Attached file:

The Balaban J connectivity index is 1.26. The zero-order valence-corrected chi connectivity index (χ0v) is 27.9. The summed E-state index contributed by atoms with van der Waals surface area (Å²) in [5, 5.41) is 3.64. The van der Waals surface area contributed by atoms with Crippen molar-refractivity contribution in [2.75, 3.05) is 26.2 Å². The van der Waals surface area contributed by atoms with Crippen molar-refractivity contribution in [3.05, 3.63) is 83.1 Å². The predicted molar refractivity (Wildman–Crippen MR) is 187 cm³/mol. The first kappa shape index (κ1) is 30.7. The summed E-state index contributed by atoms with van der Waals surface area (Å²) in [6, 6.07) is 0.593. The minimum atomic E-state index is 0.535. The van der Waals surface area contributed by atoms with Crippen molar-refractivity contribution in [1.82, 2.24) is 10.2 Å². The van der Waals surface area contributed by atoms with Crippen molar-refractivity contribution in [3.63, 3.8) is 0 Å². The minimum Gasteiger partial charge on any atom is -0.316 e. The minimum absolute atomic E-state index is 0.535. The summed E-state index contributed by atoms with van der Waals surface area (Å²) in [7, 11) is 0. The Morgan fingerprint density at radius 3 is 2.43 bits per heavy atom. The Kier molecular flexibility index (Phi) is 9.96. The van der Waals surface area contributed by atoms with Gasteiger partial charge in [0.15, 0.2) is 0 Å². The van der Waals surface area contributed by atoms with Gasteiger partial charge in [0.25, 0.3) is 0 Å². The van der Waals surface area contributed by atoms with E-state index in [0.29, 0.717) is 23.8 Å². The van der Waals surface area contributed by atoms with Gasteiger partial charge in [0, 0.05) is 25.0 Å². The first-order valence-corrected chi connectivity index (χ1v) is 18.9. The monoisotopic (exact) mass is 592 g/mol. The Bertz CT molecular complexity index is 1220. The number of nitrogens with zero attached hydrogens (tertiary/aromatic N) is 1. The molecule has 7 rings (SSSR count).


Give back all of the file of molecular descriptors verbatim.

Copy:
The Balaban J connectivity index is 1.26. The zero-order valence-corrected chi connectivity index (χ0v) is 27.9. The summed E-state index contributed by atoms with van der Waals surface area (Å²) in [5, 5.41) is 3.64. The van der Waals surface area contributed by atoms with Crippen molar-refractivity contribution in [2.75, 3.05) is 26.2 Å². The van der Waals surface area contributed by atoms with Crippen molar-refractivity contribution in [3.05, 3.63) is 83.1 Å². The predicted molar refractivity (Wildman–Crippen MR) is 187 cm³/mol. The first kappa shape index (κ1) is 30.7. The summed E-state index contributed by atoms with van der Waals surface area (Å²) in [6, 6.07) is 0.593. The minimum atomic E-state index is 0.535. The van der Waals surface area contributed by atoms with Crippen molar-refractivity contribution in [1.82, 2.24) is 10.2 Å². The van der Waals surface area contributed by atoms with Crippen molar-refractivity contribution in [3.63, 3.8) is 0 Å². The minimum Gasteiger partial charge on any atom is -0.316 e. The minimum absolute atomic E-state index is 0.535. The summed E-state index contributed by atoms with van der Waals surface area (Å²) in [7, 11) is 0. The Morgan fingerprint density at radius 3 is 2.43 bits per heavy atom. The Kier molecular flexibility index (Phi) is 9.96. The van der Waals surface area contributed by atoms with Gasteiger partial charge in [0.15, 0.2) is 0 Å². The van der Waals surface area contributed by atoms with Gasteiger partial charge in [0.25, 0.3) is 0 Å². The van der Waals surface area contributed by atoms with E-state index in [0.29, 0.717) is 23.8 Å². The van der Waals surface area contributed by atoms with Gasteiger partial charge in [0, 0.05) is 25.0 Å². The first-order valence-corrected chi connectivity index (χ1v) is 18.9. The monoisotopic (exact) mass is 592 g/mol. The Bertz CT molecular complexity index is 1220. The number of nitrogens with zero attached hydrogens (tertiary/aromatic N) is 1. The molecule has 7 rings (SSSR count).